Meini Hirion features 30 stones, 11 of them standing, about 35 metres in diameter. When the site was excavated in the 1950s it revealed the capstone of a cist, or burial chamber, inside which was a food vessel that contained the cremated bones of a child. This may sound grisly but is not uncommon – children’s remains point to spiritual beliefs in youth and regeneration.

Meini Hirion is just one of a cluster of stone circles (most barely recognisable as such), cairns and standing stones. Follow the route of the North Wales Coast path west and – with a little imagination – you can see this part of the world must have been important during the Bronze Age. See if you can find another stone circle – a small cluster of just five stones known bizarrely as Circle 275.

A boulder or a standing stone?

We have lots of both in North Wales! So while it might be obvious that the huge stone in a field next to the Black Lion pub, Llanfaethlu, is a standing stone (visible from the A5025), what about those boulders in a hedge off the main road between Brynsiencyn and Dwyran? Gate posts? No, they’re standing stones too – one of which is the tallest in Wales.

So before we explore some of North Wales’s best examples, what are standing stones? Also known as menhirs, they are stones set into the ground by Neolithic people. They date from 4,000 BC to 1,500 BC. We know very little about them but it is generally thought they had both social and ceremonial or religious uses.

They’re found all over Great Britain but there are hundreds across North Wales. Some are obvious, some less so. Some occupy clear vantage points on higher ground while many more seem to exist in certain areas, in clusters, often close to cromlechs or other neolithic remains. This makes sense, showing how people lived in social communities with unpopulated spaces between.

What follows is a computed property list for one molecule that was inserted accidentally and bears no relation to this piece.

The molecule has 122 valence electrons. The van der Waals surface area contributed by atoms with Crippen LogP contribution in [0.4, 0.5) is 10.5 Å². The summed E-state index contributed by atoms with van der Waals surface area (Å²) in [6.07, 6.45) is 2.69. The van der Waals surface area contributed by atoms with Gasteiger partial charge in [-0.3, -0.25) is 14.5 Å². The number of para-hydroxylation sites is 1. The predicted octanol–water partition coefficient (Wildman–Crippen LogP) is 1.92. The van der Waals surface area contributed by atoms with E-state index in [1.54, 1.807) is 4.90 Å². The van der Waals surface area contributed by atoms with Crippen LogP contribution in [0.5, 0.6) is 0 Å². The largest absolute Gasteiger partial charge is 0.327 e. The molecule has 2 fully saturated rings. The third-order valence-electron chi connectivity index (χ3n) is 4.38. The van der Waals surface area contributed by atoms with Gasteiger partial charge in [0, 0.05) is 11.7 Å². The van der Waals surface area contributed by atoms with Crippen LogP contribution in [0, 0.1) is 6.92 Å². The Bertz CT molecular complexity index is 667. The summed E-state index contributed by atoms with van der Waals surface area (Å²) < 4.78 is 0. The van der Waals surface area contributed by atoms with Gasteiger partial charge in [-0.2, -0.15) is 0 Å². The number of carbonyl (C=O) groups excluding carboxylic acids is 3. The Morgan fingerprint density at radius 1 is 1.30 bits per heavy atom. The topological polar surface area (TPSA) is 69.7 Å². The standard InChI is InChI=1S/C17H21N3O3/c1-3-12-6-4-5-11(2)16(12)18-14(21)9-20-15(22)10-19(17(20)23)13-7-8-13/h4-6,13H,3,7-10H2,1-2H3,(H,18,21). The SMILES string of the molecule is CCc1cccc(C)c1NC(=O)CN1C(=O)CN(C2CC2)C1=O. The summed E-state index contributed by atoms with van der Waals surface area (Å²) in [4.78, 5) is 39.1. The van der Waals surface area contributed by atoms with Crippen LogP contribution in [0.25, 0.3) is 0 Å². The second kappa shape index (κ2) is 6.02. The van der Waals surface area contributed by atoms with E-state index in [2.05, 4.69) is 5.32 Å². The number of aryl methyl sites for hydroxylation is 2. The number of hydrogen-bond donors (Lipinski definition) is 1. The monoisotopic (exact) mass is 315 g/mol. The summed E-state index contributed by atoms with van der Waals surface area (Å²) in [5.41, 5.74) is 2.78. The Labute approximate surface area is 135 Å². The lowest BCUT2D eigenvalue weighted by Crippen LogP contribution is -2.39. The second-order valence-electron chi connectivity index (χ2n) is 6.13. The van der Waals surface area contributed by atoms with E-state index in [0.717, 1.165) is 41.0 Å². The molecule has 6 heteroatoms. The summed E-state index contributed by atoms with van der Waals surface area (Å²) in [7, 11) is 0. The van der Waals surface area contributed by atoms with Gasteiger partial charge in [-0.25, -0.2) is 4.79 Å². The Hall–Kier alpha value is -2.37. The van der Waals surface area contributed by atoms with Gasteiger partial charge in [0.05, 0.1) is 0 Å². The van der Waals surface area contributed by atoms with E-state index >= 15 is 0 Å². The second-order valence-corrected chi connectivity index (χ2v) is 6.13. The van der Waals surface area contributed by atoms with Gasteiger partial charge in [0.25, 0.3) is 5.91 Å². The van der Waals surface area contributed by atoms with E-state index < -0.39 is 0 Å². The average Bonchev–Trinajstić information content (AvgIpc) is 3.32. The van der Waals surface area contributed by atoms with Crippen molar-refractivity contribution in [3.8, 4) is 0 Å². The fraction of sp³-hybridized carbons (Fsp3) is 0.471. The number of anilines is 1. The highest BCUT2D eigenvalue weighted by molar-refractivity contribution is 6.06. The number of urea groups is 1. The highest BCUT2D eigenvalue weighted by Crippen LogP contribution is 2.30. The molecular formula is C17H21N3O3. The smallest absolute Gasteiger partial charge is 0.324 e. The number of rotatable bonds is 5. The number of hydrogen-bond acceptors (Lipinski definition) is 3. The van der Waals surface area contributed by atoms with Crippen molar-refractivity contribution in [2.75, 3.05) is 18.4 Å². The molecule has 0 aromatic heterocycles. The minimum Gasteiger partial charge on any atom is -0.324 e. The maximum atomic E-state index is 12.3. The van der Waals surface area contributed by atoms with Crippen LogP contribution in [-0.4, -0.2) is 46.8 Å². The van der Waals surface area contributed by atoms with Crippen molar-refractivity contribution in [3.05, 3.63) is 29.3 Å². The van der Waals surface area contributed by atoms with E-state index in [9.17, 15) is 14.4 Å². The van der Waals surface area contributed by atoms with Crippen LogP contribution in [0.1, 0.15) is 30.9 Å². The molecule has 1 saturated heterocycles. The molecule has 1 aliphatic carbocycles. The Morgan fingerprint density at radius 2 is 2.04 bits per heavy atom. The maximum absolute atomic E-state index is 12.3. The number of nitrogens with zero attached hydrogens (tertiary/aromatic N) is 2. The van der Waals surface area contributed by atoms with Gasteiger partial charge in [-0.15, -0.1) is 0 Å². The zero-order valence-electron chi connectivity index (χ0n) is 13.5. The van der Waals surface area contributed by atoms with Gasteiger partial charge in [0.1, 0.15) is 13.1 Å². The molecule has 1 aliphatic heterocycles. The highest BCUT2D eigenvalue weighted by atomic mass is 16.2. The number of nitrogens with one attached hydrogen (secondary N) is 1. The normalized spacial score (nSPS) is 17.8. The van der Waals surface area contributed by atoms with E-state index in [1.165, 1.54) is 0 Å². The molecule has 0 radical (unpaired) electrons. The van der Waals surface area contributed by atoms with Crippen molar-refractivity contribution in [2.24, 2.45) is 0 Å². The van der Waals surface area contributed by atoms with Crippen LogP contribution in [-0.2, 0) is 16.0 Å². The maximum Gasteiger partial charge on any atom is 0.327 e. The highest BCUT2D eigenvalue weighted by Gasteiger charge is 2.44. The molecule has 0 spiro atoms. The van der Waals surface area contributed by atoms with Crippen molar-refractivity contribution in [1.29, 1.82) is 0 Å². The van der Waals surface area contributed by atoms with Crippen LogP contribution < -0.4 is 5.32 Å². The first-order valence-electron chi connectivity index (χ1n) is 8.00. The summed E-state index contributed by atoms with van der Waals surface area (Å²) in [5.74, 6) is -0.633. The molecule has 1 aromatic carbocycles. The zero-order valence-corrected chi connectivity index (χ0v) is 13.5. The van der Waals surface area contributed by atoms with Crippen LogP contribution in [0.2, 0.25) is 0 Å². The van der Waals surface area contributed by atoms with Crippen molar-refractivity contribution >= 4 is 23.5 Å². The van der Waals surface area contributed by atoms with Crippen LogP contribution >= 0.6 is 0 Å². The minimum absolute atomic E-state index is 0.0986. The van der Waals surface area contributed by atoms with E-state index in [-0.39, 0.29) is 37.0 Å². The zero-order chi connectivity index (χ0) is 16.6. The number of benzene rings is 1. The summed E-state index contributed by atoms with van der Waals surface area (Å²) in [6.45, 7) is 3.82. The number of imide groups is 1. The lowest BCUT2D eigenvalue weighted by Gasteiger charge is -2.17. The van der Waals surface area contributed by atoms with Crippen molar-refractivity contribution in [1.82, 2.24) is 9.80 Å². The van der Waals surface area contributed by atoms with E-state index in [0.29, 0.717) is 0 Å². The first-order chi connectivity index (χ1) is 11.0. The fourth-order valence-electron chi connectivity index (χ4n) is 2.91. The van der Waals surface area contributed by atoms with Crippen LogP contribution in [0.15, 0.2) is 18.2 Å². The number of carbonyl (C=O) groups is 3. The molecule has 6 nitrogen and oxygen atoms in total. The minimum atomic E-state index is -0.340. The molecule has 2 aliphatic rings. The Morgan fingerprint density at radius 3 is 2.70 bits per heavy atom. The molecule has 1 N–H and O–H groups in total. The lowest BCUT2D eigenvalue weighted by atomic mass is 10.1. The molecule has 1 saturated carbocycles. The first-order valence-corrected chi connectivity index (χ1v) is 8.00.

Where are North Wales’s best standing stones? Anglesey’s Bryn Gwyn stones are huge, but easy to miss. Park in the lay-by signed for Castell Bryn Gwyn off the A4080 between Brynsiencyn and Dwyran. Once you’ve explored Castell Bryn Gwyn, which may itself have once housed a stone circle, head back to Bryn Gwyn Bach Farm through fields and follow the public right of way to the stones, which are almost 4 metres in height.

There are so many more standing stones on Anglesey that it’s not practical to describe them all. Tre-Gwehelydd near Llantrisant, has been stapled together with metal brackets yet remains a terrific example, complete with an information board. Bodfeddan is an inscribed stone just off the A4080 between the A55 and Rhosneigr. It also has a cup mark. Bryn Dyfrydog off the B5111 road between Llanerchymedd to Amlwch road is almost square, while Bodewryd, also know as Maen Pres (brass stone), is far more pointed. A legend says that if you cut into the ground around its shadow at a certain time of the day then you will discover treasure buried in a brass container.

Another standing stone ‘hot spot’ is the Llyn Peninsula. At more than two-and-a-half metres tall, Betws Fawr is one of the tallest. Moel Gwynus up towards Morfa Nefyn is part of an interesting cluster of stones. Sadly, many mountainous areas of Snowdonia – with the exception of the northern Carneddau – have fewer stones. Perhaps it was too harsh there even for ancient peoples! Even so, there’s a lovely example, Parc-y-Gleision, off the upland road between Llanberis and Llanrug villages.

Go explore!

One of the best resources for finding ancient remains such as stone circles and standing stone is the community-driven Megalithic Portal. Be aware that descriptions of access and some cases condition of sites may be a little out of date – so why not post your own update here, after you’ve visited?

Another great resource is the Our Heritage website which describes sites across Snowdonia.In part three of this series – coming later this year – we’ll be looking for other tell tale signs of our ancestors’ influence on the landscape, including settlements, roads, lanes and paths.